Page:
Discussion Points for Punto Legal –September 04, 2019
1. New Public Charge Rule.
We are going to continue to talk about the new public charge rule today. Recall that the new rule was published on August 14, 2019, but will not go into effect until October 15, 2019. It does not apply to immigration applications filed before October 15, 2019. Nor does it apply to pending adjustment of status applications and new applications postmarked before October 15, 2019. The public charge rule does not apply to the U visa program. Public charge does not apply to people who are already permanent residents and does not apply when permanent residents renew their green card. There is not a public charge test for citizenship.
At least, six lawsuits have been filed against the rule.
When we talk about the public charge rule, the last thing to worry about are the list of public assistance programs associated with the rule. That is because you will never have received any of the benefits, if you are undocumented. The starting point should be the heavily weighted negative and positive factors.
Heavily weighted negative factors are:
Unemployment. If you are authorized to work and are not working or going to school, unemployment is a heavily weighted negative factor. Suppose that Jesus, who is a U.S. citizen, over 21, wants to immigrate his mother who has work authorization under the U visa program. But his mother is unemployed. Mother will not become a resident unless she goes to work.
Medical condition requiring extensive medical treatment and no health insurance. Suppose Marie is a U.S. citizen, over 21, who wants to immigrate her father. Her father gets kidney dialysis and needs a kidney transplant. Marie cannot provide her father with health insurance. Her father will not become a permanent resident because he has a medical condition requiring extensive medical treatment.
Now let’s explore the heavily weighted positive factors.
Household income. If the household the intending immigrant will live in has income over 250 percent of the poverty line, this is a heavily weighted positive factor. Jorge is a U.S. citizen. His wife and 3 children live in Mexico. He wants to immigrate them to the U.S. Jorge’s household will have 5 people in it. Jorge earns $78,000 per year. This is more than 250 of the federal poverty guideline for a family of 5. His wife and children will not be regarded as being public charges.
2. Public Charge Scenarios
· Hector is a U.S. citizen who lives in Glenwood Springs. Hector marries Maria and wants her to become a permanent resident. Maria came to the U.S. in 2007 with a visa and overstayed her visa. Maria is 27-years-old; speaks English; has a high school diploma and is in good health. Hector files an affidavit of support with a federal income tax return showing a total income of $30,000.00. Is Maria a public charge? No, because she is not likely to need public assistance benefits in the future.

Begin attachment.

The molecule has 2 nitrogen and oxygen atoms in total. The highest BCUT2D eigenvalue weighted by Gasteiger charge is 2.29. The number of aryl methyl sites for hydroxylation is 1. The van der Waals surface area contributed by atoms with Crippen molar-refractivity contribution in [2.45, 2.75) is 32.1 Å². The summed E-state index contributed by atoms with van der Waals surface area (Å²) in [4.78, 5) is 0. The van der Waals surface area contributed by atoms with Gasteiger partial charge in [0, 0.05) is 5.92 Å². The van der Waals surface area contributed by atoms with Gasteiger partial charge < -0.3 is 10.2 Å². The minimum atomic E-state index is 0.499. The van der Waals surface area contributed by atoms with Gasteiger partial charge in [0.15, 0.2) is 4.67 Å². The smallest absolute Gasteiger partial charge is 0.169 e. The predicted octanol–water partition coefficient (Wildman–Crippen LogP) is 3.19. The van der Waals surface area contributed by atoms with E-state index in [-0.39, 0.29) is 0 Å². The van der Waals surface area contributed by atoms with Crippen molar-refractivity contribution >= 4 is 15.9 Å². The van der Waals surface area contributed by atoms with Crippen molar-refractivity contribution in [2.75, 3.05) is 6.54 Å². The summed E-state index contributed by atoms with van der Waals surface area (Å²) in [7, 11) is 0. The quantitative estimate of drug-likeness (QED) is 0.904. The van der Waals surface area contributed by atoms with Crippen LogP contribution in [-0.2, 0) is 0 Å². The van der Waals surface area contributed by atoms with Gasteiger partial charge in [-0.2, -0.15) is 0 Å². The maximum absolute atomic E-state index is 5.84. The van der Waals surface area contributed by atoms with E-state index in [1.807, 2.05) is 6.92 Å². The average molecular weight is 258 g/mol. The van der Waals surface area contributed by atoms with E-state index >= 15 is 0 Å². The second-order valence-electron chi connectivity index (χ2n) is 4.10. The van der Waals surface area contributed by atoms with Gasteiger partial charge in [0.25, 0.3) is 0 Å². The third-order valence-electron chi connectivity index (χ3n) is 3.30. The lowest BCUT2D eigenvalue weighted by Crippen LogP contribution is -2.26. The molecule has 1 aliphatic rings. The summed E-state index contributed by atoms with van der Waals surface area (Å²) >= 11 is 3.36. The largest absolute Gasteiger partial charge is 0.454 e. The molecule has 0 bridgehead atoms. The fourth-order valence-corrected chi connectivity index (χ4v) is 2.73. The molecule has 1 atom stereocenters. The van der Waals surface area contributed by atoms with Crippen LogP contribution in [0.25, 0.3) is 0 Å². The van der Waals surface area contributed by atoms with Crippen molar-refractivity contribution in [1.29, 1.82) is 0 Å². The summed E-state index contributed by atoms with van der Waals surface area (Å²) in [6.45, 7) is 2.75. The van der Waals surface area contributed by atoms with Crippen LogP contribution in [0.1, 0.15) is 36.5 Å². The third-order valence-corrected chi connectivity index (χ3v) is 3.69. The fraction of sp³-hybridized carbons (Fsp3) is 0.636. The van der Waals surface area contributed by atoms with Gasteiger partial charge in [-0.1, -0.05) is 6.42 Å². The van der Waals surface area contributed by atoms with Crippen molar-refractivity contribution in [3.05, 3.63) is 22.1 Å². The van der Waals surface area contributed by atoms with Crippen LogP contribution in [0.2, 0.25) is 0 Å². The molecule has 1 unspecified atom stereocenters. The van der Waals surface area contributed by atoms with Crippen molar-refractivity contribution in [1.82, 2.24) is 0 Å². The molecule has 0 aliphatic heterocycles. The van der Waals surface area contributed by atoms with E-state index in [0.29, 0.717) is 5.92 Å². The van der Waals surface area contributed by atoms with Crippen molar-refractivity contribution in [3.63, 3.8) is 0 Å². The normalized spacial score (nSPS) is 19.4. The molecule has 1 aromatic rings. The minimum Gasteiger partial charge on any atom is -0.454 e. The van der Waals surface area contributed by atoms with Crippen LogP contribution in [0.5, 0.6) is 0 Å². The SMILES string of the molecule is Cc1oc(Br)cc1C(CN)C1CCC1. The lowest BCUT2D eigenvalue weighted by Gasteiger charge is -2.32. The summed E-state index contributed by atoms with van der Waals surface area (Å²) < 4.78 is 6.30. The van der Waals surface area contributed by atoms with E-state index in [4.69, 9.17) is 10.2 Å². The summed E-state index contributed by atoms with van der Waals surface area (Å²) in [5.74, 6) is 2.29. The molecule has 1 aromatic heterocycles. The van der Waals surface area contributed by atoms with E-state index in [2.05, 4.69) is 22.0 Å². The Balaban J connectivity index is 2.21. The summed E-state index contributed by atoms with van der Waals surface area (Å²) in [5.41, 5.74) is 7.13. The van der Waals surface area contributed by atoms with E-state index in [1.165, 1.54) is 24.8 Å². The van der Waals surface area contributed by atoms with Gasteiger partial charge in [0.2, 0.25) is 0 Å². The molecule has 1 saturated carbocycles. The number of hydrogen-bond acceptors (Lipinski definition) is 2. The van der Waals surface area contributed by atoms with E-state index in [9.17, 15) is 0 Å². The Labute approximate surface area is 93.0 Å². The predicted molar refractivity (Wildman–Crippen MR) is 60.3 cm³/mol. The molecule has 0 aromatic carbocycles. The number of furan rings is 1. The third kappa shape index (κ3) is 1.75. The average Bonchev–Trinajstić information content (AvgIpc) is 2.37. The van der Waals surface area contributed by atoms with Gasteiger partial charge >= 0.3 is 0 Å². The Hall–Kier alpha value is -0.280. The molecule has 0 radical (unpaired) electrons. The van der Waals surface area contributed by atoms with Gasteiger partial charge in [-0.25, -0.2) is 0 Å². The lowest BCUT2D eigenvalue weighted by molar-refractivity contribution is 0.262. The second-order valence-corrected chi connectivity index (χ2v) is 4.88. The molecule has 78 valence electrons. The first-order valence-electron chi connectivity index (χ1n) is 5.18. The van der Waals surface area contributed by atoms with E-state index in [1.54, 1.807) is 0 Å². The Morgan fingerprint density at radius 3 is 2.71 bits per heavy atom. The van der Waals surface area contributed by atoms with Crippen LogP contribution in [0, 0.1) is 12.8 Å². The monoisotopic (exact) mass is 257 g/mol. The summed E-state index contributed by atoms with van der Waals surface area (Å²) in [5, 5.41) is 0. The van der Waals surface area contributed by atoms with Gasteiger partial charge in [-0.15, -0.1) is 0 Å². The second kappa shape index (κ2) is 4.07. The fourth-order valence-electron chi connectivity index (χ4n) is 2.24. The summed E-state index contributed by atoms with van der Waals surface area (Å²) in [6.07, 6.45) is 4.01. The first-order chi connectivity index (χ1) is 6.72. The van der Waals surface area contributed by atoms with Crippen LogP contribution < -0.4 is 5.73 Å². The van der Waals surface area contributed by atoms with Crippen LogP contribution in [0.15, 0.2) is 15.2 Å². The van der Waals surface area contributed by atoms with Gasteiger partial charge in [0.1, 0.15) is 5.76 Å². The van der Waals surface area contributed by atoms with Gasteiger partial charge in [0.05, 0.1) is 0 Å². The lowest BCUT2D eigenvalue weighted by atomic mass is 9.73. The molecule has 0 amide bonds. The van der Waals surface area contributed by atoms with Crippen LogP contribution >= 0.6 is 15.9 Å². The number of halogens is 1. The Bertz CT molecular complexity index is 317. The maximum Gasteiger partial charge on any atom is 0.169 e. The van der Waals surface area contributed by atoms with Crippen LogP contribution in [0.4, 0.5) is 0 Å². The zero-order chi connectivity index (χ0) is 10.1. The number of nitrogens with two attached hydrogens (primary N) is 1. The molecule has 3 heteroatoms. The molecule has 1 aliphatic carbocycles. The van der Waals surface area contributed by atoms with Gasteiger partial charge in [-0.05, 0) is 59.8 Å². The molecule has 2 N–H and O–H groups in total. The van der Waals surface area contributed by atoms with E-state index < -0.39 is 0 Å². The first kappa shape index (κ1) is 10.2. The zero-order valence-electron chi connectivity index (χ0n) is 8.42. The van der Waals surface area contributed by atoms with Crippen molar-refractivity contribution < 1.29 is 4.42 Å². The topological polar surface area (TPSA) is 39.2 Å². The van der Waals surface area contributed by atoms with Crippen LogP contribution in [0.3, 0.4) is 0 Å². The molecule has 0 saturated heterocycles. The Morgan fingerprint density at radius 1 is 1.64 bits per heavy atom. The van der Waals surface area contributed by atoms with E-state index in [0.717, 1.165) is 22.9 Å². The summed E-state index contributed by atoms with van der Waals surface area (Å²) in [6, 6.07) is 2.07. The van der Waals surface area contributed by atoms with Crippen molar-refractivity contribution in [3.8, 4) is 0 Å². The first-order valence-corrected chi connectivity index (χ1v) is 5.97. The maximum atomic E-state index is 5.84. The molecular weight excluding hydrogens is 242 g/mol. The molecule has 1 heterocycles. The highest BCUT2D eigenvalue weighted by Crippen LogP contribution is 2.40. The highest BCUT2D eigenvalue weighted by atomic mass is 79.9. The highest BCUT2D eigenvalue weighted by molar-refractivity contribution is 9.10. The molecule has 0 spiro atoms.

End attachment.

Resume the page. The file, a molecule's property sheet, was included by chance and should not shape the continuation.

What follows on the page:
· Same facts. Maria is 27; speaks English; has a high school diploma; and is in good health. Hector earns more than 125% of the poverty line. Maria has DACA, but she has not worked for 3 years and is not looking for a job. Is Maria a public charge? Yes. Maria is authorized to work with DACA. Her unemployment is a heavily weighted negative factor.
· Same facts. Maria is not employed, but she is going to college full-time at CMC to become a nurse. Is Maria a public charge? No, because she is going to college and will find work as a nurse.
· Same facts. In 2017, Maria was driving her car on the Vail Pass in the winter. She was seriously injured when her car went off the icy road and down a cliff. Maria was taken to the Vail hospital where she stayed for 3 days. Emergency Medicaid paid the $150,000 medical bill. Thankfully, Maria no longer needs extensive medical care. Is Maria a public charge? No. Emergency Medicaid does not count against you.
· Same facts. Maria is in nursing school. She had a very serious car accident on Vail Pass in 2017 that injured her spinal cord. She is now a paraplegic and needs extensive medical treatment. Hector has no private health insurance for her. Is Maria a public charge? Yes, the need for extensive medical treatment coupled with no private health insurance is a heavily weighted negative factor.
3. Now let’s change the scenario.
· Jesus is a U.S. citizen who lives in owns a marble and granite shop in Eagle. He married Claudia in Mexico and wants to fix his papers. Claudia will fix her papers at the U.S. Consulate in CDJ. Last year the Jesus earned over $90,000 in profit. Claudia, on the other hand, has never worked; she has only 6 years of education and cannot speak English. Is Claudia a public charge? No, because the household income for Claudia and Jesus is 250 percent or more of the federal poverty guidelines.
· Things work out well for Claudia and Jesus. Claudia gets her green card. The marble and granite business is doing well. Claudia learns English. Three and one-half years after she became a resident, Claudia becomes a citizen. She now wants to immigrate her mother. Her mother is 55 years old; does not speak English; does not plan to work in the U.S; but is in good health. Is Claudia’s mother a public charge? No, because Claudia’s household income is 250 percent or more.
4. Consular Processing.
For people fixing their papers at the U.S. Consulate at Juarez, I have unhappy news. The wait between the time your case is ready to go, that is, "documentarily qualified," and time of you interview has now gone to 11 months. This is unsatisfactory. You should complain to anyone who will listen. On September 4 at the library in Rifle, you can complain to Senator Bennet’s regional representative about your immigration delay. Believe it or not, this representative actually wants to hear your complaints. If you want more information, give us a call.
5. PIP Program.